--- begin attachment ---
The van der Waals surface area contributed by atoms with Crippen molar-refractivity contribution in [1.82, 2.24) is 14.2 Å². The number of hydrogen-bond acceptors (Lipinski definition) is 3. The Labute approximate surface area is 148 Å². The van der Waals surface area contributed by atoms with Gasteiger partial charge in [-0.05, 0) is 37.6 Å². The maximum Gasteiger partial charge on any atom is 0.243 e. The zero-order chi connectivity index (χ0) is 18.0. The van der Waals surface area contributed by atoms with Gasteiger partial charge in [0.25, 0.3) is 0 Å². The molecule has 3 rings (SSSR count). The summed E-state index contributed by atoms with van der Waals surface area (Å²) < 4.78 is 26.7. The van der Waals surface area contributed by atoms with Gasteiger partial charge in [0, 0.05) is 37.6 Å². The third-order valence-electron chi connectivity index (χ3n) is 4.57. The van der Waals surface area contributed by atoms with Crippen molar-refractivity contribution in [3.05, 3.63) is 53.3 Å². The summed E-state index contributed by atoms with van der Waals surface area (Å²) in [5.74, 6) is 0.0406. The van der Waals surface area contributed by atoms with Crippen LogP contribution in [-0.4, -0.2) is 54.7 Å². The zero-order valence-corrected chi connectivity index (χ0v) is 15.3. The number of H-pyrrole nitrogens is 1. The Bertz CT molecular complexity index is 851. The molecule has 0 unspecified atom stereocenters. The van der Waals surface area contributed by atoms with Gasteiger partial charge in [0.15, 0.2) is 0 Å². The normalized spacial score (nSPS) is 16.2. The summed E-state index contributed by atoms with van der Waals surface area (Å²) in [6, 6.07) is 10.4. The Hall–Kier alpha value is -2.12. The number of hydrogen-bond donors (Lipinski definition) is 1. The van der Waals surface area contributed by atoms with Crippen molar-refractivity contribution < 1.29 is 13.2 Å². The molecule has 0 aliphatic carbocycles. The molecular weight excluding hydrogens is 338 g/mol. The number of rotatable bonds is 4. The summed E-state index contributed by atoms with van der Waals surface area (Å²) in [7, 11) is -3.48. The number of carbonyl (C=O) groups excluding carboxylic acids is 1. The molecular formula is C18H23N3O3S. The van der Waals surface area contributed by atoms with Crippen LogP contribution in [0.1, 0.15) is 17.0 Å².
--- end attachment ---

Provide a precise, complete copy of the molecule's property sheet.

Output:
The van der Waals surface area contributed by atoms with Crippen molar-refractivity contribution in [1.82, 2.24) is 14.2 Å². The number of hydrogen-bond acceptors (Lipinski definition) is 3. The Labute approximate surface area is 148 Å². The van der Waals surface area contributed by atoms with Gasteiger partial charge in [-0.05, 0) is 37.6 Å². The maximum Gasteiger partial charge on any atom is 0.243 e. The zero-order chi connectivity index (χ0) is 18.0. The van der Waals surface area contributed by atoms with Gasteiger partial charge in [0.25, 0.3) is 0 Å². The molecule has 3 rings (SSSR count). The summed E-state index contributed by atoms with van der Waals surface area (Å²) < 4.78 is 26.7. The van der Waals surface area contributed by atoms with Gasteiger partial charge in [0, 0.05) is 37.6 Å². The third-order valence-electron chi connectivity index (χ3n) is 4.57. The van der Waals surface area contributed by atoms with Crippen molar-refractivity contribution in [3.05, 3.63) is 53.3 Å². The summed E-state index contributed by atoms with van der Waals surface area (Å²) in [5.74, 6) is 0.0406. The van der Waals surface area contributed by atoms with Crippen LogP contribution in [-0.4, -0.2) is 54.7 Å². The zero-order valence-corrected chi connectivity index (χ0v) is 15.3. The number of H-pyrrole nitrogens is 1. The Bertz CT molecular complexity index is 851. The molecule has 0 unspecified atom stereocenters. The van der Waals surface area contributed by atoms with Gasteiger partial charge in [0.15, 0.2) is 0 Å². The normalized spacial score (nSPS) is 16.2. The summed E-state index contributed by atoms with van der Waals surface area (Å²) in [6, 6.07) is 10.4. The Hall–Kier alpha value is -2.12. The number of hydrogen-bond donors (Lipinski definition) is 1. The van der Waals surface area contributed by atoms with Crippen molar-refractivity contribution < 1.29 is 13.2 Å². The molecule has 0 aliphatic carbocycles. The molecular weight excluding hydrogens is 338 g/mol. The number of rotatable bonds is 4. The summed E-state index contributed by atoms with van der Waals surface area (Å²) in [7, 11) is -3.48. The number of carbonyl (C=O) groups excluding carboxylic acids is 1. The molecular formula is C18H23N3O3S. The van der Waals surface area contributed by atoms with Crippen LogP contribution in [0.1, 0.15) is 17.0 Å².